Innovation consultancy Thetius has released the findings of a study which indicate that the maritime industry has fallen behind other safety-critical industries when it comes to fatigue management, putting lives at risk.
The Report, entitled “Fatigue Risk Management – Applying a data-driven approach to fatigue in the maritime industry” was written in partnership with Safetytech Accelerator, a not-for-profit health and safety organisation established by Lloyd’s Register and the Lloyd’s Register Foundation.
The report explores the viability of developing a goal-based approach to fatigue management. Currently, such an approach is frequently limited by the rules governing working and rest hours of vessel crews.
Fatigue science has advanced a great deal in recent decades. Much has been discovered recently about the impacts of cumulative fatigue, not just on day-to-day decision-making but also on long-term health. However, very little of that science has been applied effectively in the maritime industry.
The report concludes that fatigue has been an ongoing and significant problem across the maritime sector. As crew numbers get smaller and ports become more automated, it is likely this problem will only increase unless a new approach to the issue is implemented by the industry.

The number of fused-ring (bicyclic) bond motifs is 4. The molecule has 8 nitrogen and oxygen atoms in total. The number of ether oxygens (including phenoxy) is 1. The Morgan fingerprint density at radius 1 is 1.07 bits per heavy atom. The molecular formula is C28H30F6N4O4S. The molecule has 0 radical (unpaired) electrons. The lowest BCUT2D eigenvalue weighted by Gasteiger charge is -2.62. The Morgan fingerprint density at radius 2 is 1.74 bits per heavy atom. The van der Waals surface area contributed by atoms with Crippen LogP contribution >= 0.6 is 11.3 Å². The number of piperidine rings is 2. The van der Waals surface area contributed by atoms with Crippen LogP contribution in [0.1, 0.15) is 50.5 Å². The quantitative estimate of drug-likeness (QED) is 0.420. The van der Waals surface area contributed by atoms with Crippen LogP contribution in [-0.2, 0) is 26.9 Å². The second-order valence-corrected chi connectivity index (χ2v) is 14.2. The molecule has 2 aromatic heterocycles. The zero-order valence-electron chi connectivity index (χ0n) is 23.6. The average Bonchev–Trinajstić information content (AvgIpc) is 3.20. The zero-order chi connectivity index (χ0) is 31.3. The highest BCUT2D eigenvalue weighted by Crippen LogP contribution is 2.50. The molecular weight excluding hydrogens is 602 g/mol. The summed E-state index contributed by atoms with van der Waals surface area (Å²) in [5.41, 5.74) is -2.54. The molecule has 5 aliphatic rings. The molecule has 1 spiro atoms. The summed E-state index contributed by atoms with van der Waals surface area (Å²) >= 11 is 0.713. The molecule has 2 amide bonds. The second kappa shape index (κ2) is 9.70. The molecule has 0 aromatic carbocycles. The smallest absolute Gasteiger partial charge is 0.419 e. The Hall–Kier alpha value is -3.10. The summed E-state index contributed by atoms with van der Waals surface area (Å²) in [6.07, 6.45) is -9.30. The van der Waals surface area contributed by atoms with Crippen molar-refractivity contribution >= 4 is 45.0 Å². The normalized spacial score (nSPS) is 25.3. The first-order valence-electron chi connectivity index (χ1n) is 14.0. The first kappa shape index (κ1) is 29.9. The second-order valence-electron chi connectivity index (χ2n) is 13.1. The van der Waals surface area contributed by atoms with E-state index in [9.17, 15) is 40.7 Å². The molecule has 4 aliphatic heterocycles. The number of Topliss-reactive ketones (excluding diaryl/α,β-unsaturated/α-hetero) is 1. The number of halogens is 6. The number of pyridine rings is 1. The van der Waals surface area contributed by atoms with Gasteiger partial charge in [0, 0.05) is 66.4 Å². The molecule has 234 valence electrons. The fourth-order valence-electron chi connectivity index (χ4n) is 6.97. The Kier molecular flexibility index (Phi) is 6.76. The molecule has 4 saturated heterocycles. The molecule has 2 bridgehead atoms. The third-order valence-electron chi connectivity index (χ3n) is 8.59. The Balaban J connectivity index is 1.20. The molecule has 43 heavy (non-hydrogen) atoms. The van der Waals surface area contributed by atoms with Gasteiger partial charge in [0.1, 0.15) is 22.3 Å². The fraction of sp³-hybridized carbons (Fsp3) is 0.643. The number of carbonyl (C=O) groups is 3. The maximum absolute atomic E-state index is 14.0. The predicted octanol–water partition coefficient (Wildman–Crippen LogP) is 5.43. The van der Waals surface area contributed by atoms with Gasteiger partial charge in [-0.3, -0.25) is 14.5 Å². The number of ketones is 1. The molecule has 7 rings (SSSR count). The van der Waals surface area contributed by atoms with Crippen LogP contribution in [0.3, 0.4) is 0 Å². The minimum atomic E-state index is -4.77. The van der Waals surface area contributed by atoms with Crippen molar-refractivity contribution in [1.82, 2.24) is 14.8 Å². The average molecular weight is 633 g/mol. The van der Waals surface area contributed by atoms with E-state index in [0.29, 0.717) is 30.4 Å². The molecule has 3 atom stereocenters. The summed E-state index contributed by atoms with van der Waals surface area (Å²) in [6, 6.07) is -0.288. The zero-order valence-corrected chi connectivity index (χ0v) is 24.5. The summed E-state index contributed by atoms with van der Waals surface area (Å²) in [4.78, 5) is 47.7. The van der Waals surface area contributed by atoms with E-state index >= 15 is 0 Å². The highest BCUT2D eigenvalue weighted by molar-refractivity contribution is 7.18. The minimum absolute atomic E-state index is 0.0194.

The authors note that a risk-based approach to fatigue management has been shown to improve safety and productivity in industries such as aviation, road transport and rail.
The report adds that a raft of new low-cost technologies, such as wearables and computer vision systems, are widely available to accurately monitor fatigue. But the best way for operators to reduce fatigue-related safety issues is by improved educational programmes and the development of an appropriate reporting culture.
Nick Chubb, managing director of Thetius, said: “Our industry has been grappling with fatigue for many decades and the pandemic has only compounded the problem. Our aim is that this report will help industry operators to understand some of the simple steps they can take to improve fatigue management today, and put pressure on the IMO and other regulators to examine how new approaches to the issue could work in practice tomorrow.”